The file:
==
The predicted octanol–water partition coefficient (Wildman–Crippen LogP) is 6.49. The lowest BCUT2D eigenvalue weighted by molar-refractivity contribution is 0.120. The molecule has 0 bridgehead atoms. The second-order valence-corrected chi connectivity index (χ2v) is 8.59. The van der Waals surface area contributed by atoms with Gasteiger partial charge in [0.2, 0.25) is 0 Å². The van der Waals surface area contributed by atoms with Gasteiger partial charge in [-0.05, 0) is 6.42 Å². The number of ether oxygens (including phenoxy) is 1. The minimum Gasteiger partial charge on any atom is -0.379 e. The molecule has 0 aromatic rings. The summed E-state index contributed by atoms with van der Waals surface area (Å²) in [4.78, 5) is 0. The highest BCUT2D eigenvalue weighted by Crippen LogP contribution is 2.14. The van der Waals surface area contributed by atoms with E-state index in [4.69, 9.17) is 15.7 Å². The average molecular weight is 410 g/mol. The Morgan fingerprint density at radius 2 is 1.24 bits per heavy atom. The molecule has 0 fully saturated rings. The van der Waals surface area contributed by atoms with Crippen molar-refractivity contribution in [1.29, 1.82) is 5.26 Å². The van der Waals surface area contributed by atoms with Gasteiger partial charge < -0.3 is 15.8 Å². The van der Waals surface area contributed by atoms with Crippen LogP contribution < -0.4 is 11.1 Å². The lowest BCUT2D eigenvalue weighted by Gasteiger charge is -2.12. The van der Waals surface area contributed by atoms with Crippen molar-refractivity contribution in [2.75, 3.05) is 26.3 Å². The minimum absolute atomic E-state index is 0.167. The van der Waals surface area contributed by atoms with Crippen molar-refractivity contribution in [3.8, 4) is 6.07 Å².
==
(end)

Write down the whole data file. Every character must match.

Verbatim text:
The predicted octanol–water partition coefficient (Wildman–Crippen LogP) is 6.49. The lowest BCUT2D eigenvalue weighted by molar-refractivity contribution is 0.120. The molecule has 0 bridgehead atoms. The second-order valence-corrected chi connectivity index (χ2v) is 8.59. The van der Waals surface area contributed by atoms with Gasteiger partial charge in [0.2, 0.25) is 0 Å². The van der Waals surface area contributed by atoms with Gasteiger partial charge in [-0.05, 0) is 6.42 Å². The number of ether oxygens (including phenoxy) is 1. The minimum Gasteiger partial charge on any atom is -0.379 e. The molecule has 0 aromatic rings. The summed E-state index contributed by atoms with van der Waals surface area (Å²) in [4.78, 5) is 0. The highest BCUT2D eigenvalue weighted by Crippen LogP contribution is 2.14. The van der Waals surface area contributed by atoms with E-state index in [4.69, 9.17) is 15.7 Å². The average molecular weight is 410 g/mol. The Morgan fingerprint density at radius 2 is 1.24 bits per heavy atom. The molecule has 0 fully saturated rings. The van der Waals surface area contributed by atoms with Crippen molar-refractivity contribution in [1.29, 1.82) is 5.26 Å². The van der Waals surface area contributed by atoms with Gasteiger partial charge < -0.3 is 15.8 Å². The van der Waals surface area contributed by atoms with Crippen LogP contribution < -0.4 is 11.1 Å². The lowest BCUT2D eigenvalue weighted by Gasteiger charge is -2.12. The van der Waals surface area contributed by atoms with Crippen molar-refractivity contribution in [2.75, 3.05) is 26.3 Å². The minimum absolute atomic E-state index is 0.167. The van der Waals surface area contributed by atoms with Crippen molar-refractivity contribution in [3.8, 4) is 6.07 Å².